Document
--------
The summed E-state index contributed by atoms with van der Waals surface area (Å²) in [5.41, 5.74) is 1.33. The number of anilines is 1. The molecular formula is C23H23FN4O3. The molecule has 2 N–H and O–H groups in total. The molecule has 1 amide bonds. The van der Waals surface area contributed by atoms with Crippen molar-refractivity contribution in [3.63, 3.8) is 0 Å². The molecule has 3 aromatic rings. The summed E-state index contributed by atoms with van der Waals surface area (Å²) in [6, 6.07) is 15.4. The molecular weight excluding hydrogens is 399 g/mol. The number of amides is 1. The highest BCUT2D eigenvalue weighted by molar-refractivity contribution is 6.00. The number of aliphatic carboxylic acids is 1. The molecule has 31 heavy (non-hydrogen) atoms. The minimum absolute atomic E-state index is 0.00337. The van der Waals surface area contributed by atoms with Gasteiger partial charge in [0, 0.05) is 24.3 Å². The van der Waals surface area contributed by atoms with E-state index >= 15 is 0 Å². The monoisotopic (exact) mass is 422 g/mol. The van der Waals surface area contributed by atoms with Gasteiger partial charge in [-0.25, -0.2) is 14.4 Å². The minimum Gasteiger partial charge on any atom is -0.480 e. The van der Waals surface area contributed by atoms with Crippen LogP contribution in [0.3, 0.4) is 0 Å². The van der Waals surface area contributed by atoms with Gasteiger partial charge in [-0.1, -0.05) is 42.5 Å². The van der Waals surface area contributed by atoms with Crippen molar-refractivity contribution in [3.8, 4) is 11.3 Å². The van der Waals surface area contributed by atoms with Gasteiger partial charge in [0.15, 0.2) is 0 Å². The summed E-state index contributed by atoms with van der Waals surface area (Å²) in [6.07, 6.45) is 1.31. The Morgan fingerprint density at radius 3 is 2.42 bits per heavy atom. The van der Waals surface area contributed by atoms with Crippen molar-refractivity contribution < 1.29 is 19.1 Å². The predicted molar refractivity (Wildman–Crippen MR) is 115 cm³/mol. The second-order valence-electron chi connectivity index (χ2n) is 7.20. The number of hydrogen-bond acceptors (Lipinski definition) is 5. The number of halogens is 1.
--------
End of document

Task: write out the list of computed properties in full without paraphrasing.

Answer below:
The summed E-state index contributed by atoms with van der Waals surface area (Å²) in [5.41, 5.74) is 1.33. The number of anilines is 1. The molecular formula is C23H23FN4O3. The molecule has 2 N–H and O–H groups in total. The molecule has 1 amide bonds. The van der Waals surface area contributed by atoms with Crippen molar-refractivity contribution in [3.63, 3.8) is 0 Å². The molecule has 3 aromatic rings. The summed E-state index contributed by atoms with van der Waals surface area (Å²) in [6, 6.07) is 15.4. The molecular weight excluding hydrogens is 399 g/mol. The number of amides is 1. The highest BCUT2D eigenvalue weighted by molar-refractivity contribution is 6.00. The number of aliphatic carboxylic acids is 1. The molecule has 31 heavy (non-hydrogen) atoms. The minimum absolute atomic E-state index is 0.00337. The van der Waals surface area contributed by atoms with Gasteiger partial charge in [0, 0.05) is 24.3 Å². The van der Waals surface area contributed by atoms with E-state index >= 15 is 0 Å². The monoisotopic (exact) mass is 422 g/mol. The van der Waals surface area contributed by atoms with Gasteiger partial charge in [-0.25, -0.2) is 14.4 Å². The minimum Gasteiger partial charge on any atom is -0.480 e. The van der Waals surface area contributed by atoms with Crippen LogP contribution in [0.3, 0.4) is 0 Å². The van der Waals surface area contributed by atoms with Gasteiger partial charge in [-0.1, -0.05) is 42.5 Å². The van der Waals surface area contributed by atoms with Crippen molar-refractivity contribution in [3.8, 4) is 11.3 Å². The van der Waals surface area contributed by atoms with Gasteiger partial charge in [0.15, 0.2) is 0 Å². The summed E-state index contributed by atoms with van der Waals surface area (Å²) in [6.07, 6.45) is 1.31. The Morgan fingerprint density at radius 3 is 2.42 bits per heavy atom. The van der Waals surface area contributed by atoms with Crippen molar-refractivity contribution < 1.29 is 19.1 Å². The predicted molar refractivity (Wildman–Crippen MR) is 115 cm³/mol. The second-order valence-electron chi connectivity index (χ2n) is 7.20. The number of hydrogen-bond acceptors (Lipinski definition) is 5. The number of halogens is 1.